as: Miles Dyson
Let us preface this by saying that we strongly dislike the Terminator movies. We don’t object to the violence or the salty language; no, we object to the fact that the basic premise of the series is stupid.
If Skynet and their robotic minions are so smart, why did they make their cyborgs—which are initially intended to infiltrate the human resistance and wipe it out from the inside—all look alike, and more than that, make them all look like an easily recognizable person? “Hey,” a human resistance fighter says as another perfectly-muscled stranger strides up to their camp, “isn’t that the same meathead who tried to blow us up last week?” If, for whatever reason, the Terminators did all have to look the same, wouldn’t it have worked better if they looked like average dudes?
Also: if your cyborgs are meant to blend in with your enemy, and the majority of the fighting apparently takes place in (the ruins of) America, why give them thick Austrian accents?
With that in mind, we dreamed up a scenario in which Tom Wopat, stepping into Joe Morton’s role, makes one small choice that ultimately ends the series at its logical conclusion (the end of the second movie).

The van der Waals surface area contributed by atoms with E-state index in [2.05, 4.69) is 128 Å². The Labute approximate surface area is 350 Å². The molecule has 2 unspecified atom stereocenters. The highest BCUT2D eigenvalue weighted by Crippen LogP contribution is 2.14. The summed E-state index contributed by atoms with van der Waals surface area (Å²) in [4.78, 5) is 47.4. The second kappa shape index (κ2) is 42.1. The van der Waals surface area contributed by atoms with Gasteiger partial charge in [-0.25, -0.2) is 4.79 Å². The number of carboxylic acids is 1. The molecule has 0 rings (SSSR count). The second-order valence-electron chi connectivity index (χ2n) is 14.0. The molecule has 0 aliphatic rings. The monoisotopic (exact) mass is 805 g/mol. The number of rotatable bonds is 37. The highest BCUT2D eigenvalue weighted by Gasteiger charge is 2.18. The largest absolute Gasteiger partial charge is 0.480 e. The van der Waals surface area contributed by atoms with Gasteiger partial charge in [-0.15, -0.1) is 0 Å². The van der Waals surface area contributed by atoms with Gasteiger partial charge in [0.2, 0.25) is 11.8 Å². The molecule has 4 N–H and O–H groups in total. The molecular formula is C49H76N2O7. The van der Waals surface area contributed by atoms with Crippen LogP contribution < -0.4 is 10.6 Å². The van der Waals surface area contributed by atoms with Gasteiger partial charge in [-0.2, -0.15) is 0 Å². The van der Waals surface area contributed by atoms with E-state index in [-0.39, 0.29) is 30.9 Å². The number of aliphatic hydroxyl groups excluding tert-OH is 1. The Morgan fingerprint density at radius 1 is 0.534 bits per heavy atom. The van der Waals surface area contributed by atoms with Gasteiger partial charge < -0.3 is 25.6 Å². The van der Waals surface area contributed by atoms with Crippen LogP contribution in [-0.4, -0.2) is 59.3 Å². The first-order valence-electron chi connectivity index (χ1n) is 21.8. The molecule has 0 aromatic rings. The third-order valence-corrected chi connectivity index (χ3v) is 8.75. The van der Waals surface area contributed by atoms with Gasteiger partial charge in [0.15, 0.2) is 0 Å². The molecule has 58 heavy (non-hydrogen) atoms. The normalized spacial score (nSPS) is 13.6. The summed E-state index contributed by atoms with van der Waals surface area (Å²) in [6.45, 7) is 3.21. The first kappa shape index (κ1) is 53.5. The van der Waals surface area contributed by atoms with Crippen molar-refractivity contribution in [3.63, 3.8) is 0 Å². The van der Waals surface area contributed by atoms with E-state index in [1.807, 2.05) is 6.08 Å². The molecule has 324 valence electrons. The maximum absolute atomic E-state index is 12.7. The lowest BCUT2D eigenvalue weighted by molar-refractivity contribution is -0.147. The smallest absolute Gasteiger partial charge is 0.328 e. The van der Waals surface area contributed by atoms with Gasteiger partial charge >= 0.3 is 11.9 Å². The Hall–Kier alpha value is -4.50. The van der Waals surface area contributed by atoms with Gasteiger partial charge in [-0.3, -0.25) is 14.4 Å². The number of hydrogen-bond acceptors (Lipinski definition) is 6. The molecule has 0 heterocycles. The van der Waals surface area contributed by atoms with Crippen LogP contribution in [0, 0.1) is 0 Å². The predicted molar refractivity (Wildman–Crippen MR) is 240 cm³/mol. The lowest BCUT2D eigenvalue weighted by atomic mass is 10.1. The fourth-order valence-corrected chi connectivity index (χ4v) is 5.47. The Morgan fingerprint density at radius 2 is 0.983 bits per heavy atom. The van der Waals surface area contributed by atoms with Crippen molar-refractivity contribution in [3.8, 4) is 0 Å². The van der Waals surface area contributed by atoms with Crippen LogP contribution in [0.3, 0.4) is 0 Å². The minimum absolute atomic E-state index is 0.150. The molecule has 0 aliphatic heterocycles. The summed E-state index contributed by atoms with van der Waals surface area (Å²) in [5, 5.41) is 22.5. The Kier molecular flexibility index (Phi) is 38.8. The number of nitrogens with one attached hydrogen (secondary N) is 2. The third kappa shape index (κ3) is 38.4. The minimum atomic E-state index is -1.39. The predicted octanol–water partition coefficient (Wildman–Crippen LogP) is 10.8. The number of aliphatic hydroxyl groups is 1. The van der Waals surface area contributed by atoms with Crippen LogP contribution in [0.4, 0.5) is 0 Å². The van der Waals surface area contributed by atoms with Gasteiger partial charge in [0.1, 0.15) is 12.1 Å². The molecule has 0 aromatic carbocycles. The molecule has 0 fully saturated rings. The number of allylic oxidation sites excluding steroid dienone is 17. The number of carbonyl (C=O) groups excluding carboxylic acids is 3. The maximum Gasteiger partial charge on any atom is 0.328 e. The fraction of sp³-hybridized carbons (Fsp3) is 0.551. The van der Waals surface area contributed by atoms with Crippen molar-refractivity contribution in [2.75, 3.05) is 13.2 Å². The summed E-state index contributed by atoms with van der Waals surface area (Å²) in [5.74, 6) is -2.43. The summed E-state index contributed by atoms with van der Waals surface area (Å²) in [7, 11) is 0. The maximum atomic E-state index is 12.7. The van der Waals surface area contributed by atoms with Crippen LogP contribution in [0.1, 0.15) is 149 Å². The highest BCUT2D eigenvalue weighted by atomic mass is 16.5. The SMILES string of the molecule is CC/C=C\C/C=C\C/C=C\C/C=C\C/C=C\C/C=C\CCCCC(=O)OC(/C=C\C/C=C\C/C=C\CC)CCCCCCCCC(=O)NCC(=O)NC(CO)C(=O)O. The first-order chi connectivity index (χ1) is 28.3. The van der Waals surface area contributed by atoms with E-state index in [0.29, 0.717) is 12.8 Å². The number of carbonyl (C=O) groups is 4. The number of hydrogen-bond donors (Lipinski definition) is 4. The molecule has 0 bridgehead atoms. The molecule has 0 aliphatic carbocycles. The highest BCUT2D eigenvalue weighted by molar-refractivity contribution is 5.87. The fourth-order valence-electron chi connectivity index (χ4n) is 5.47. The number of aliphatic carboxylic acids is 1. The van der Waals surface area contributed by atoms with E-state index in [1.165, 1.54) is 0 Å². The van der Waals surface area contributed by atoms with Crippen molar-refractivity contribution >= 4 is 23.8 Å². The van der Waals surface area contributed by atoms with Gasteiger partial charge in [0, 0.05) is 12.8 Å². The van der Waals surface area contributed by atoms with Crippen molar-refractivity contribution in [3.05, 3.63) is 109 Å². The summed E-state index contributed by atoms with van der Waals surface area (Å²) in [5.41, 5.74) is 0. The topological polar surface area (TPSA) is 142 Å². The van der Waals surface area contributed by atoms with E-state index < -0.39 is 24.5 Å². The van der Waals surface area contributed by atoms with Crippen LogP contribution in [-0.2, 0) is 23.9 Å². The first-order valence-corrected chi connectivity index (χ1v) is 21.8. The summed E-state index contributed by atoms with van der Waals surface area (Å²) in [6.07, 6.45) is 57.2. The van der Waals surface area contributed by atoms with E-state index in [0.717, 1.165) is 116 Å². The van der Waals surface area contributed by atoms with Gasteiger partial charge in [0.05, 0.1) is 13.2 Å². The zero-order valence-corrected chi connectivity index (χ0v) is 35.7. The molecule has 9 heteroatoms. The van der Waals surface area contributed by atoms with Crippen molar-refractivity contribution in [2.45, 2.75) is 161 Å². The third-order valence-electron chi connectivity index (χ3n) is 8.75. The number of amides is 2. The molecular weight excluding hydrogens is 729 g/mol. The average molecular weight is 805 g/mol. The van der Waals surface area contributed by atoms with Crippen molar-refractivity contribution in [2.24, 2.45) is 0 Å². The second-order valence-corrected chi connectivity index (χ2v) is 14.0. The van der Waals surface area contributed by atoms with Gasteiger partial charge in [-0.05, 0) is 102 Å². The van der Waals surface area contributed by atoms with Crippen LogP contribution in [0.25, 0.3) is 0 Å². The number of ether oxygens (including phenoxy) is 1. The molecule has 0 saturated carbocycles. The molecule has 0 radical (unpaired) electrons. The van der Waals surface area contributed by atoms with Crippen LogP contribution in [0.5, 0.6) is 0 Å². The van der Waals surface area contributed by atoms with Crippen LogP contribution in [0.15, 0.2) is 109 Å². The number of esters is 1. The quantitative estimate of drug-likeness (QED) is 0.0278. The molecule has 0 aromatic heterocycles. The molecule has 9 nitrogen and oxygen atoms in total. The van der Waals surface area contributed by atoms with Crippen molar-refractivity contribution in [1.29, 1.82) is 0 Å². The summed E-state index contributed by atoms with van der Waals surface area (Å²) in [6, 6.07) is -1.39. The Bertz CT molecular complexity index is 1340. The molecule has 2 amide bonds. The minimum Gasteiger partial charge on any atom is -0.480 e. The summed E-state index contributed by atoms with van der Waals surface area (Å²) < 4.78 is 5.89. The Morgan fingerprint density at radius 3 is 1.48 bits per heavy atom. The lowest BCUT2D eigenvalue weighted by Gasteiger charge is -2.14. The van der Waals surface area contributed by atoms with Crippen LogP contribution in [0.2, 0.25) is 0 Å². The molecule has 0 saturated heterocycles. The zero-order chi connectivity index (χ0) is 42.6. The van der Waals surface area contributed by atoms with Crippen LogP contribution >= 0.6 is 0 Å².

Rather than changes based on the actor playing the role, the Wopatized Terminator 2 would change the path the character takes. This change could easily have been made with Morton still in the role, but if we’re going to have an actor save us from three—and counting?—lousy sequels and a short-lived, easily-forgotten TV series, it might as well be Tom Wopat, right? Right.
The Wopatized film progresses exactly as the original version up until Arnold Schwarzenegger leads John Connor, Sarah Connor, and Wopat’s Miles Dyson to Cyberdyne Systems’ headquarters. There, instead of destroying the remaining components of the destroyed Terminator from the first film, he simply alters all the blueprints and data that Cyberdyne has thus far developed toward the creation of new cyborgs.
He doesn’t even need to make significant changes. By simply altering the designs so that each component is a tenth of an inch off from its original dimensions, it would completely screw everything up. Parts for the prototype Terminators would come back from the short run stampers and nothing would fit right.
Instead of blowing himself up in a gigantic fireball that takes half the building with him, Wopat/Dyson could just keep fudging the information every month or so. Just like five or six different parts (out of probably thousands) every time—not enough so it’s easily noticeable sabotage, but enough to keep the machine from being assembled correctly. Eventually, the Cyberdyne bigwigs would tire of wasting money on a project that is going nowhere, and would cancel the whole thing.
Granted, this tactic wouldn’t help defeat the evil, shapeshifting T-1000, but hey, that’s what Arnie’s there for.